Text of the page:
11) This is one of those short-but sweet tracks, in the same vain as something like "History". If that's an aspect of the D that you like, then you're in for a treat, but personally, this song feels like it was given up on just when it got going. A treat for some, a miss for others.
12) To Be the Best - Same story here.
13) 39 - A slow, melodic and comedic ending to what I think could be the best D album to date. Jack's voice is experimental here. It shows a different approach in terms of vocal style, and I'm liking it. This one brings the tone down and leaves you quite fulfilled. "Rize of the Fenix" goes full circle.
All in all, I'm pretty satisfied with "Rize of the Fenix". It's enjoyable on many levels, and is superior to its predecessors in many ways. Each album holds something unique, and this one has something new. It's a lot closer in sound to the debut, but it cherry-picks some of the finer elements of P.O.D, and makes them work together. Meanwhile, in bursts the next generation of the D!
Highly recommended! It's melodic, smooth, and versatile. Pretty damn funny too.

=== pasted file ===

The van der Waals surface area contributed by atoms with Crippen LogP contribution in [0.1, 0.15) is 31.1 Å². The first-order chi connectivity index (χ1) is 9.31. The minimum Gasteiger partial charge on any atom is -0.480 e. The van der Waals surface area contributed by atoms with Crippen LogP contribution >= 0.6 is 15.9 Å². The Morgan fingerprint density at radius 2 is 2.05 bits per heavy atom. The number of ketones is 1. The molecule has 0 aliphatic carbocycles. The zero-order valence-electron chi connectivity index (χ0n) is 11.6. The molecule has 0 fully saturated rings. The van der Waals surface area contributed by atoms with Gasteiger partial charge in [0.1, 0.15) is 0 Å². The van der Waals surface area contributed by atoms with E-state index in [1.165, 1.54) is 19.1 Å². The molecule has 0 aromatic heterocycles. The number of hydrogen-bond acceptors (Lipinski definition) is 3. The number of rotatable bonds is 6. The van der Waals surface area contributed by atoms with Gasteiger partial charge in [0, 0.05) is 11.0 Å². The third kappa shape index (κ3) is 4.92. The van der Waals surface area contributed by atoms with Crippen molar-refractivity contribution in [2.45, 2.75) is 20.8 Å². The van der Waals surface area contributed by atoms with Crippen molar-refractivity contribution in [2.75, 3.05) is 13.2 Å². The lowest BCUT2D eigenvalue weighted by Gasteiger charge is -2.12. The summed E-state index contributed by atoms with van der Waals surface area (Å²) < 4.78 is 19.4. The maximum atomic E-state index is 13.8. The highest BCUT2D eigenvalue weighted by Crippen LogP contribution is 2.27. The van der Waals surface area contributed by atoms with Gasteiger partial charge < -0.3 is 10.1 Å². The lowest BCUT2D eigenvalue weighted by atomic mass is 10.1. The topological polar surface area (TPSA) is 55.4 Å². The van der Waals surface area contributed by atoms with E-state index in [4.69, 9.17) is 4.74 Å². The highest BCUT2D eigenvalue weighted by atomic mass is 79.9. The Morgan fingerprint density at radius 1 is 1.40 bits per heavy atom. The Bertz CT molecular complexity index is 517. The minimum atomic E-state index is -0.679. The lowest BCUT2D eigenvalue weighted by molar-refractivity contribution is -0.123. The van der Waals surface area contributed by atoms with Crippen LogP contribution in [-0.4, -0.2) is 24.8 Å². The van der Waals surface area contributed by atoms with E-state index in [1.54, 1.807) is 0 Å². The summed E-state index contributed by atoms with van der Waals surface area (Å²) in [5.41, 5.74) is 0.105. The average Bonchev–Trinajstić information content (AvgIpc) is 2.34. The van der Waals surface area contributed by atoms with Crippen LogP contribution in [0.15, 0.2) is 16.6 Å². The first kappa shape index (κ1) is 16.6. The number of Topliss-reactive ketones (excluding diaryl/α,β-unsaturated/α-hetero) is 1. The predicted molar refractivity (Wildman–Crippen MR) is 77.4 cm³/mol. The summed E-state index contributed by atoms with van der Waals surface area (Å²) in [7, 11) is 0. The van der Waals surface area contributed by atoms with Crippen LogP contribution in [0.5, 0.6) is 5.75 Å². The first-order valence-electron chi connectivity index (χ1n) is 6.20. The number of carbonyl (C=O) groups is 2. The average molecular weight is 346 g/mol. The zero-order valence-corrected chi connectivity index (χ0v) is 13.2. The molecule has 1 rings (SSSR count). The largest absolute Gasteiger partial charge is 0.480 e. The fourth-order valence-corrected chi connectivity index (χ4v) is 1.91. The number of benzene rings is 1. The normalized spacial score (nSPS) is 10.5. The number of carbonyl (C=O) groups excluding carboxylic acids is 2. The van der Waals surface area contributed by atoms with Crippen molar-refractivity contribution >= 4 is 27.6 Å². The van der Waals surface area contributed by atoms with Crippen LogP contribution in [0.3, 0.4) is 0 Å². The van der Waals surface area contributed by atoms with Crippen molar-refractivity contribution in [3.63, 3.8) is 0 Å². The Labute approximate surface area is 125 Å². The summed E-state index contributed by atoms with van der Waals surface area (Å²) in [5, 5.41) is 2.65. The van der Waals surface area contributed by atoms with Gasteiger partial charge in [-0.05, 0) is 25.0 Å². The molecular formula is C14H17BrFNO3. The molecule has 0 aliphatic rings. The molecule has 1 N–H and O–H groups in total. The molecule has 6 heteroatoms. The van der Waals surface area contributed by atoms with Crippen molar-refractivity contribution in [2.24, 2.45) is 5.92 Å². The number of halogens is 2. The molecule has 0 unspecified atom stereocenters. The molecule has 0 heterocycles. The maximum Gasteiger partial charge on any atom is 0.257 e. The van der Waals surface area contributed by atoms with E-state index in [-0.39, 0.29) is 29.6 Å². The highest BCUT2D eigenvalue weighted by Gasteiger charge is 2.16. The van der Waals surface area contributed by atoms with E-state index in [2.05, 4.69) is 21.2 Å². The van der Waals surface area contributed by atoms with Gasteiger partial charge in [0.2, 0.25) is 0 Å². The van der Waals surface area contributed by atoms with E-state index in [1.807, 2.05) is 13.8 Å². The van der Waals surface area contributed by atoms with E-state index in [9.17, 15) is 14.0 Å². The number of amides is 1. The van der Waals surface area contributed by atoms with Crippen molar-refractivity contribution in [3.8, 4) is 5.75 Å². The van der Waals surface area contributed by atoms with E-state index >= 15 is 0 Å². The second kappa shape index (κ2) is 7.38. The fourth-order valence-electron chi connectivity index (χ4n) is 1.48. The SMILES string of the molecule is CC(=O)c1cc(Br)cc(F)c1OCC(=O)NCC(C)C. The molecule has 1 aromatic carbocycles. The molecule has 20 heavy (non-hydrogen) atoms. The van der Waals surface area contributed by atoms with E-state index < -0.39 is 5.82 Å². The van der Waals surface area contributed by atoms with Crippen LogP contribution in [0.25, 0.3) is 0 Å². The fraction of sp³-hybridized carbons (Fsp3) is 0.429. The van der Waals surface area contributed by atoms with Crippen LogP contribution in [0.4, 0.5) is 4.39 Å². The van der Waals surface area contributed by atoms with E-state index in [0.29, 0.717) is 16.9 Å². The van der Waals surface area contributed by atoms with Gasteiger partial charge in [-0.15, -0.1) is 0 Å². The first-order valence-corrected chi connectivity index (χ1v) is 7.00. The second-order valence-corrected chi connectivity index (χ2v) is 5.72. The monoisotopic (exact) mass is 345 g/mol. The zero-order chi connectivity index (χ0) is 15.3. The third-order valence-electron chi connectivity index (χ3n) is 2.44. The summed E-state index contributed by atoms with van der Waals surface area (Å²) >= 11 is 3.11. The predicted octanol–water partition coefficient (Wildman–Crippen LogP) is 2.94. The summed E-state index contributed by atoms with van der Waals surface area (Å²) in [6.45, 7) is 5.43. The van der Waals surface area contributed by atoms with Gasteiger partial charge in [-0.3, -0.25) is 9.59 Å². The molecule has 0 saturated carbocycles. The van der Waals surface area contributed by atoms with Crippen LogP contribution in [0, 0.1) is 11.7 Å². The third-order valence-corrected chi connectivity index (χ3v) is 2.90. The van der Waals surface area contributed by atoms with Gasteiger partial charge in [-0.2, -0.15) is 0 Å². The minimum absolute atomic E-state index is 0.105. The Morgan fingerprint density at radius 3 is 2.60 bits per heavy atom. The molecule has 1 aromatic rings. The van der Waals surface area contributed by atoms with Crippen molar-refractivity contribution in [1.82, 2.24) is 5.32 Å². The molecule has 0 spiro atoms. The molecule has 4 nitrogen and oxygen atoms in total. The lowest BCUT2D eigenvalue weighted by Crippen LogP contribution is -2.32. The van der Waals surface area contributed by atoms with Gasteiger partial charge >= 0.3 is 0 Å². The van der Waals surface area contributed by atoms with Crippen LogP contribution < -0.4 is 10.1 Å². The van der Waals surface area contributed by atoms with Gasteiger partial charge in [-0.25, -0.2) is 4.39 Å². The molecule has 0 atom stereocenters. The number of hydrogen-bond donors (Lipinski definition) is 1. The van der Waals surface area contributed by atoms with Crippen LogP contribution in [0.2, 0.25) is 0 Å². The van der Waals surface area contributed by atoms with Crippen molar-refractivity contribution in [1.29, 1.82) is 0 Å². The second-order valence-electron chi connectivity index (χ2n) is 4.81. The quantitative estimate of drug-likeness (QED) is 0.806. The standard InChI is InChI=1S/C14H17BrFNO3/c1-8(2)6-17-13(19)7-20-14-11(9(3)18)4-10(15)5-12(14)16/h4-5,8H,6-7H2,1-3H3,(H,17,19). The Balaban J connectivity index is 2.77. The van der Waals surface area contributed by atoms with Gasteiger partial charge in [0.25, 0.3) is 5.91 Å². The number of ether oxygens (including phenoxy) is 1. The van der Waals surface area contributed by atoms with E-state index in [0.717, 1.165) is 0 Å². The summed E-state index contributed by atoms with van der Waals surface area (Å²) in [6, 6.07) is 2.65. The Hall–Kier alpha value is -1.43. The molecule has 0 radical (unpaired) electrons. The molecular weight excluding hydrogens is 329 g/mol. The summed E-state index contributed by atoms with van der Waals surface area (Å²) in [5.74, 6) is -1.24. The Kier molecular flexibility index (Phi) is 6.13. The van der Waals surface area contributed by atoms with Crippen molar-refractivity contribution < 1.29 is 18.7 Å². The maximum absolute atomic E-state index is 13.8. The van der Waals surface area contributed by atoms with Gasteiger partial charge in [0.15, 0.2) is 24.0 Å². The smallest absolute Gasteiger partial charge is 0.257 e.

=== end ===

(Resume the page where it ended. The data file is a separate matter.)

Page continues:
LONGER REVIEW: I couldn't wait for this album to come out. I set aside the evening, prepared -- stereo cranked up, on my fourth or fifth drink, etc. -- and listened straight through paying close attention. My first impression wasn't great to be honest -- I thought it was a little "soft". I almost wrote a knee-jerk negative review saying the D had lost it etc. Instead I went to bed. The next day I listened to the album again but in the background at a lower volume. It started getting its hooks into me. That was last week, and I've now listened to the album a dozen times or so. I've also done a "comprehensive review" of the D recently -- I've listened to the other 2 albums a bunch of times and rewatched everything including the POD movie. My conclusion? "The Rize of the Fenix" is a very rich, multi-layered and creative album. Dare I say it's really "mature," in the sense that JB & KG's songwriting has evolved to encompass a wider variety of styles. Don't worry -- it's still really vulgar, profane and hilarious, but the scope is wider in my opinion. "39," and "The Ballad Of Hollywood Jack And The Rage Kage" stand out in this regard (anyone else hear Neil Diamond in there?) And I don't mean that they've half-assed tried to write songs in genres other than metal/rock in order to appear creative and diverse but ended up contriving some BS. Not at all. They've upped the ante and successfully produced a complex and advanced masterpiece. The impression I get is that they are far from complacent -- they've worked their asses off in the interim and pushed their own limits and it paid off. Some fans might be unable or unwilling to evolve and work harder to appreciate their effort -- and that's fine. This album does require substantial input/effort on the listener's part, but it will be repaid in spades with interest. Lest you think I've blindly swallowed every last inch of the rizen fenix, I personally think "Rock Is Dead" and "To Be The Best" are kind of boring, standard and the weakest songs on the album. I could do without them. HOWEVER, they lead up to the last song, "39," which is just incredible. A few random notes in closing: